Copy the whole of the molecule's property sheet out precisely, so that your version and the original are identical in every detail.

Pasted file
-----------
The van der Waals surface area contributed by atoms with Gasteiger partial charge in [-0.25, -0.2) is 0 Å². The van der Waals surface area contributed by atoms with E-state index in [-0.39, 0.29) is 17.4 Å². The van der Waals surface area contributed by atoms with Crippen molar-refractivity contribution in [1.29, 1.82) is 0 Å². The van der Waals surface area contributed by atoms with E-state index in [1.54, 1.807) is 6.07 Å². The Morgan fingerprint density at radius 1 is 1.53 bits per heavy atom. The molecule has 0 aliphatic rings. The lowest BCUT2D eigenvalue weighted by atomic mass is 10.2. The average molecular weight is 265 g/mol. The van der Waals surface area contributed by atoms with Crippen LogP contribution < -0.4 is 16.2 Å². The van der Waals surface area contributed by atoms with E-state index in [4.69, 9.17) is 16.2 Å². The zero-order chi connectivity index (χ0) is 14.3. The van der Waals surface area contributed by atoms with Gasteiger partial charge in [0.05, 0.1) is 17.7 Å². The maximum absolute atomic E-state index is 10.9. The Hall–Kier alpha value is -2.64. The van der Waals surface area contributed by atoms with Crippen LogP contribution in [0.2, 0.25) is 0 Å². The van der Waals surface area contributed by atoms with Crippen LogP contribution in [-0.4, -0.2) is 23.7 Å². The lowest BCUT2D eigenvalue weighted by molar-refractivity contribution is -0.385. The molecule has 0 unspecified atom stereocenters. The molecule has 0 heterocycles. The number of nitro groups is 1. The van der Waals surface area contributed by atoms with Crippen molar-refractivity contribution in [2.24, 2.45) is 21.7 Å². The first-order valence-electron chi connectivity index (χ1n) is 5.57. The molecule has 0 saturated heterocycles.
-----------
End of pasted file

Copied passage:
The van der Waals surface area contributed by atoms with Gasteiger partial charge in [-0.25, -0.2) is 0 Å². The van der Waals surface area contributed by atoms with E-state index in [-0.39, 0.29) is 17.4 Å². The van der Waals surface area contributed by atoms with Crippen molar-refractivity contribution in [1.29, 1.82) is 0 Å². The van der Waals surface area contributed by atoms with E-state index in [1.54, 1.807) is 6.07 Å². The Morgan fingerprint density at radius 1 is 1.53 bits per heavy atom. The molecule has 0 aliphatic rings. The lowest BCUT2D eigenvalue weighted by atomic mass is 10.2. The average molecular weight is 265 g/mol. The van der Waals surface area contributed by atoms with Crippen LogP contribution < -0.4 is 16.2 Å². The van der Waals surface area contributed by atoms with E-state index in [4.69, 9.17) is 16.2 Å². The zero-order chi connectivity index (χ0) is 14.3. The van der Waals surface area contributed by atoms with Gasteiger partial charge in [0.05, 0.1) is 17.7 Å². The maximum absolute atomic E-state index is 10.9. The Hall–Kier alpha value is -2.64. The van der Waals surface area contributed by atoms with Crippen LogP contribution in [0.2, 0.25) is 0 Å². The van der Waals surface area contributed by atoms with Crippen LogP contribution in [-0.4, -0.2) is 23.7 Å². The lowest BCUT2D eigenvalue weighted by molar-refractivity contribution is -0.385. The molecule has 0 unspecified atom stereocenters. The molecule has 0 heterocycles. The number of nitro groups is 1. The van der Waals surface area contributed by atoms with Crippen molar-refractivity contribution in [2.24, 2.45) is 21.7 Å². The first-order valence-electron chi connectivity index (χ1n) is 5.57. The molecule has 0 saturated heterocycles.